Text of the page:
Well, if either of those scenarios happened – it doesn’t remove the possibility of good things and happiness from my future. It reverts to ‘all real numbers.’ Any scenario is possible. I could roll a 1 or I could roll a 20.
Honestly, if my therapist was worried about it being a rebound, trying to get me to reconsider, trying to get me to slow down, trying to get me to be single for a while – I don’t think it’s working out the way he hoped. I look at the little chart there and I think ‘why not?‘
He’s been talking about what I want and choice and shaping my reality. The way I look at it, if I say nothing, I’m just letting myself drift in the wind and wait for something to turn up due to RNG. I’m not being intentional about anything, not taking opportunity for good in the here and now, just drifting. I’ve spent a whole lot of my life drifting. I don’t want that to keep being my reality.
If I say something, that creates an opportunity for something good to happen.
If I say nothing, I’m not creating any opportunities I’m just waiting to see if the universe provides me another opportunity down the road.
And if I’m wrong and this really is the dreaded rebound, why does THAT have to be the end of the world? It’s not the end of the world when people that get to experience looking for a relationship in a normal way start a relationship and then end it because it just doesn’t work out.
If H and I try dating and it doesn’t work out, we’ve both gained some experience and some understanding of what we do or don’t want in a relationship. That doesn’t seem like a terrible outcome for either of us. That seems like an acceptable risk – that seems like perfectly normal risk.
What isn’t perfectly normal is not dating at all until you meet someone that you think is safe to have a long-term relationship with, because you don’t feel intensely drawn to them, you just feel warm and friendly and surely THAT is what healthy love feels like. Because they share your religion and your morals and fit a familiar paradigm.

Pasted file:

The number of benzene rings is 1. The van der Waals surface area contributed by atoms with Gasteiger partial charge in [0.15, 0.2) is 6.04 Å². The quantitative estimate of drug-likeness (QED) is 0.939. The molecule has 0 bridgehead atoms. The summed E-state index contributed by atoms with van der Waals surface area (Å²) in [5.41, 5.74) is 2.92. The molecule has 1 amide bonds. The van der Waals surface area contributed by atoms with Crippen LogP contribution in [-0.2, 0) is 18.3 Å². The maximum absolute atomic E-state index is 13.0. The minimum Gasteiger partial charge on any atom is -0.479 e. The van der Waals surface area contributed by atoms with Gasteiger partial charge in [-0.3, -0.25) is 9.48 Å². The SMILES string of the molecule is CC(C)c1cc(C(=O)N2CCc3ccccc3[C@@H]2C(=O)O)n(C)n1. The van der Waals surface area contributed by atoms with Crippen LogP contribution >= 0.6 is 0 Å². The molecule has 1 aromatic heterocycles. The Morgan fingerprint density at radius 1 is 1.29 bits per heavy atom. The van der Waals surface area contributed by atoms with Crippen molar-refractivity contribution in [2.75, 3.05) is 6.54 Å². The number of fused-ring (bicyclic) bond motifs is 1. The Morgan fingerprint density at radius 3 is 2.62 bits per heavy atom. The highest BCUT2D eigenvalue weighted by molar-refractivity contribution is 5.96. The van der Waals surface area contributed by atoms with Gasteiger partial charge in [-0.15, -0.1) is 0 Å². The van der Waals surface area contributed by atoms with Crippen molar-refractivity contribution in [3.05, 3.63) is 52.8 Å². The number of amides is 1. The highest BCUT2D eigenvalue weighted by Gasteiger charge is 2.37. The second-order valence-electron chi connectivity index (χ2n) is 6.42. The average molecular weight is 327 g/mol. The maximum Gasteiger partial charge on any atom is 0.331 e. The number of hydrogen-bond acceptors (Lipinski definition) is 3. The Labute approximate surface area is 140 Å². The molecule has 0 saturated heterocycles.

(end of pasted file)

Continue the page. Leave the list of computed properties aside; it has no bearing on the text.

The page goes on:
I’ve been trying to learn to trust my instincts, because of how often I should have listened to them in the past. My instincts aren’t steering me away from this.
For pity’s sake, I have evidence that I’m pretty damn good at making major decisions that don’t involve religious brainwashing. I knew it would be better to wait to have kids, I knew it would be better not to buy a house. I chose to have my fertility permanently ended because I knew the harm that would happen to me if I went through another pregnancy and infancy. I chose to change how I parented my children compared to how I was parented, to treat them as individuals intrinsically worthy, and intrinsically worthy of my kindness.
I went to therapy, chose music and walking and writing to help me cope with and manage my mental health symptoms, instead of sex, drugs, alcohol or painkillers. I avoided fast, temporary relief because I knew what the potential drawbacks were.
Underneath all the childhood conditioning that shaped my choices earlier in life, I am smart, resilient, courageous and thoughtful. I have good instincts. I’m a problem-solver. If I can’t trust myself to make decisions by now, when can I trust myself to make decisions?